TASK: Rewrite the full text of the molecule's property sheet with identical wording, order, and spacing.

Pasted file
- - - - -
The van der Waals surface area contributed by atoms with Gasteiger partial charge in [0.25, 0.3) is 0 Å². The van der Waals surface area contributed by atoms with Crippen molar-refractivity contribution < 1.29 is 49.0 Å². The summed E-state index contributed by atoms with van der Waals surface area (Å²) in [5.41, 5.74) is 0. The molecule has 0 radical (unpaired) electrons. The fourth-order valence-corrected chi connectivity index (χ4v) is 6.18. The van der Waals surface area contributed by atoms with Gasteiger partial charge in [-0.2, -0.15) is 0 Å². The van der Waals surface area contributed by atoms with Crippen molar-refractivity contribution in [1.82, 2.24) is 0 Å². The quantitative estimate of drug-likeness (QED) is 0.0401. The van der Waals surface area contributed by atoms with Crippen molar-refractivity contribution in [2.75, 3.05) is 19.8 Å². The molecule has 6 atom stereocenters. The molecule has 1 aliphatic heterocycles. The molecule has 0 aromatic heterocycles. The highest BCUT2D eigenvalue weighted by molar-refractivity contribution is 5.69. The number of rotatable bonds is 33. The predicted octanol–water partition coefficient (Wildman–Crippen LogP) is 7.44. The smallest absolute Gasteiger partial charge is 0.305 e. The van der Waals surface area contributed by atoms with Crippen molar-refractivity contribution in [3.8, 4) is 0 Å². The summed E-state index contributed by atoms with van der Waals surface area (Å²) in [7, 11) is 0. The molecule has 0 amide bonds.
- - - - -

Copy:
The van der Waals surface area contributed by atoms with Gasteiger partial charge in [0.25, 0.3) is 0 Å². The van der Waals surface area contributed by atoms with Crippen molar-refractivity contribution < 1.29 is 49.0 Å². The summed E-state index contributed by atoms with van der Waals surface area (Å²) in [5.41, 5.74) is 0. The molecule has 0 radical (unpaired) electrons. The fourth-order valence-corrected chi connectivity index (χ4v) is 6.18. The van der Waals surface area contributed by atoms with Gasteiger partial charge in [-0.2, -0.15) is 0 Å². The van der Waals surface area contributed by atoms with Crippen molar-refractivity contribution in [1.82, 2.24) is 0 Å². The quantitative estimate of drug-likeness (QED) is 0.0401. The van der Waals surface area contributed by atoms with Crippen molar-refractivity contribution in [2.75, 3.05) is 19.8 Å². The molecule has 6 atom stereocenters. The molecule has 1 aliphatic heterocycles. The molecule has 0 aromatic heterocycles. The highest BCUT2D eigenvalue weighted by molar-refractivity contribution is 5.69. The number of rotatable bonds is 33. The predicted octanol–water partition coefficient (Wildman–Crippen LogP) is 7.44. The smallest absolute Gasteiger partial charge is 0.305 e. The van der Waals surface area contributed by atoms with Crippen molar-refractivity contribution in [3.8, 4) is 0 Å². The summed E-state index contributed by atoms with van der Waals surface area (Å²) in [7, 11) is 0. The molecule has 0 amide bonds.